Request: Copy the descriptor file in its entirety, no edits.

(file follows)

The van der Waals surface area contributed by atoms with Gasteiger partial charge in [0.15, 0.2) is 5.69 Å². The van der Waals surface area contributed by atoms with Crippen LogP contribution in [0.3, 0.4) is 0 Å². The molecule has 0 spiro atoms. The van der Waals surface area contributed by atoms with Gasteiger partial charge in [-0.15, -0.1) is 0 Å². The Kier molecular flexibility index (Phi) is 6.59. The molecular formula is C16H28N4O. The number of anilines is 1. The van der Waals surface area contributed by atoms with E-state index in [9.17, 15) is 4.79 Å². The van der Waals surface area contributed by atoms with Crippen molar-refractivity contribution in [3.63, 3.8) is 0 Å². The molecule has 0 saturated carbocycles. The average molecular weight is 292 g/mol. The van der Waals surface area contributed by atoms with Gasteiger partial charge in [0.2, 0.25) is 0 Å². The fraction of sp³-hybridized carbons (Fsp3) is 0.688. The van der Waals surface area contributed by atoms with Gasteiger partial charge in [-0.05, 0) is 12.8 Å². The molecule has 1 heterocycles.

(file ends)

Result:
The van der Waals surface area contributed by atoms with Gasteiger partial charge in [0.15, 0.2) is 5.69 Å². The van der Waals surface area contributed by atoms with Crippen LogP contribution in [0.3, 0.4) is 0 Å². The molecule has 0 spiro atoms. The van der Waals surface area contributed by atoms with Gasteiger partial charge in [-0.15, -0.1) is 0 Å². The Kier molecular flexibility index (Phi) is 6.59. The molecular formula is C16H28N4O. The number of anilines is 1. The van der Waals surface area contributed by atoms with E-state index in [9.17, 15) is 4.79 Å². The van der Waals surface area contributed by atoms with Crippen molar-refractivity contribution in [3.63, 3.8) is 0 Å². The molecule has 0 saturated carbocycles. The average molecular weight is 292 g/mol. The van der Waals surface area contributed by atoms with Gasteiger partial charge in [0.2, 0.25) is 0 Å². The fraction of sp³-hybridized carbons (Fsp3) is 0.688. The van der Waals surface area contributed by atoms with Gasteiger partial charge in [-0.05, 0) is 12.8 Å². The molecule has 1 heterocycles.